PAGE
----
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A woodsy Eden

People often speak of having had good times, bad times, sad times, so-so times. Seldom in my eavesdropping have I heard them speak of having had quiet times. Therefore I would speak up, if I may, for quiet times. I had one once high up in northern California.

I drove to a state park in the mountains, paid two world-wrinkled dollars of admission into a smiling hand, and headed out, barefoot for earth-closeness, on a long loop-trail through a redwood grove. Somehow I knew that I wouldn't see or hear any other person. I wouldn't even sense the lingering presence of hikers who'd gone before me. I was entering a singular and unused-seeming place, as right for soul as for body. A sort of woodsy Eden.

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Never have I seen so many varieties of green. Not even when I've swum underwater in the ocean and seen everything through frogman's goggles. I saw bright greens, like the way-high leaves of the redwood trees; dim greens, like the little wild ginger leaves growing on tiny stems near the roots of those trees; even wishy-washy greens, neither bright nor dim.

To the dim greens I whispered, ''Make me dimmer where I'm too bright.'' To the bright greens, ''Make me brighter where I'm too dim.'' And to the wishy-washies, ''Balance the whole dim-bright mixture nicely.''

Besides the sound of me whispering to the greens, there were only two others. The wind running on its blithe tiptoes over the treetops, and a bird alerting fellow birds that a human was below - tu-whit, tu-whoo, guess who.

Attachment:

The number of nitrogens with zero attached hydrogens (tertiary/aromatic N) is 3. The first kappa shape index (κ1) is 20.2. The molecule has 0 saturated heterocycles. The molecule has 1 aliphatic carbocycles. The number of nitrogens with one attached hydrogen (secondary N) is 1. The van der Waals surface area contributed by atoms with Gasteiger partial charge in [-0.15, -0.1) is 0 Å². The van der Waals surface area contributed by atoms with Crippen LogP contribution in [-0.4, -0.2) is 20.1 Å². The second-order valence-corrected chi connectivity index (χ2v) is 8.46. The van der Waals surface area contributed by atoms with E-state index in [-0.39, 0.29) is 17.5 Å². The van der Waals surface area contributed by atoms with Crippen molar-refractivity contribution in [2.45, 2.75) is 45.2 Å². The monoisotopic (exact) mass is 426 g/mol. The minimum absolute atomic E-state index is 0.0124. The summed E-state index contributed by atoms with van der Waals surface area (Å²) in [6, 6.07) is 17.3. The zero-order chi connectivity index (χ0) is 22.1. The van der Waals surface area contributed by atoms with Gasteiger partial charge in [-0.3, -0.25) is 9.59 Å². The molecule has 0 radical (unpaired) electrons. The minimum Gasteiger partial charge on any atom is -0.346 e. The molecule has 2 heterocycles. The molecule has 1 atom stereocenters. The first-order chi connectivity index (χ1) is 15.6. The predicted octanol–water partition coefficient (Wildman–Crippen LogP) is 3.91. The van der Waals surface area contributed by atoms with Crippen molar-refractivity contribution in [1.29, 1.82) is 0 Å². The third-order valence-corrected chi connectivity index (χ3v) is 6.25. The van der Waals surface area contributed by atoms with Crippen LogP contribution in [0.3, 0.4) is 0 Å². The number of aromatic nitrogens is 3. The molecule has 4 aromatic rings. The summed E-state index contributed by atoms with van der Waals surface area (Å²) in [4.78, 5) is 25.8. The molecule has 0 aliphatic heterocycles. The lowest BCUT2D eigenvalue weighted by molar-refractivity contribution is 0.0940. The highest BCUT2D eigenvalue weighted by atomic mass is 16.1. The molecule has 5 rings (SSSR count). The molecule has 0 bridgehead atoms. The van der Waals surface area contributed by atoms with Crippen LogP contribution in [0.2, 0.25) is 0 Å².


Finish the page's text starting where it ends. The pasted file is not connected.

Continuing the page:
During this hike I saved my nose. It had been suffering so much from the indignities inflicted on it by the amalgamated air of the city that I'd had the outlandish fear it would just up and desert me. Run away from my face, go to the country and start up a sort of nose-commune for noses that felt likewise. But when it got a whiff of the grove's sweet oxygen, it forgave me everything.

Near the end of my hike, my taste buds were reveling in the oozy sap I'd licked off the bark of trees. My fingers were tingling from touching those sometimes hair-soft, sometimes marble-hard, barks. All around me, like sheets draped over furniture in a shut-up house, whole gobs of cobwebs covered entire bushes. I scooped some up and put them on my head, making a gauzy crown.

At the last redwood (the tallest in the grove), having experienced quiet in all five senses, I decided to try for a sixth.

Imitating the tree, with fallen leaves stuck in my hair, shirt, belt, and even between my toes, I spread my arms like branches and made-believe I too was a member of the grove, a child, like all, of the universe.

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Then the quiet sang in me like a secret promise.

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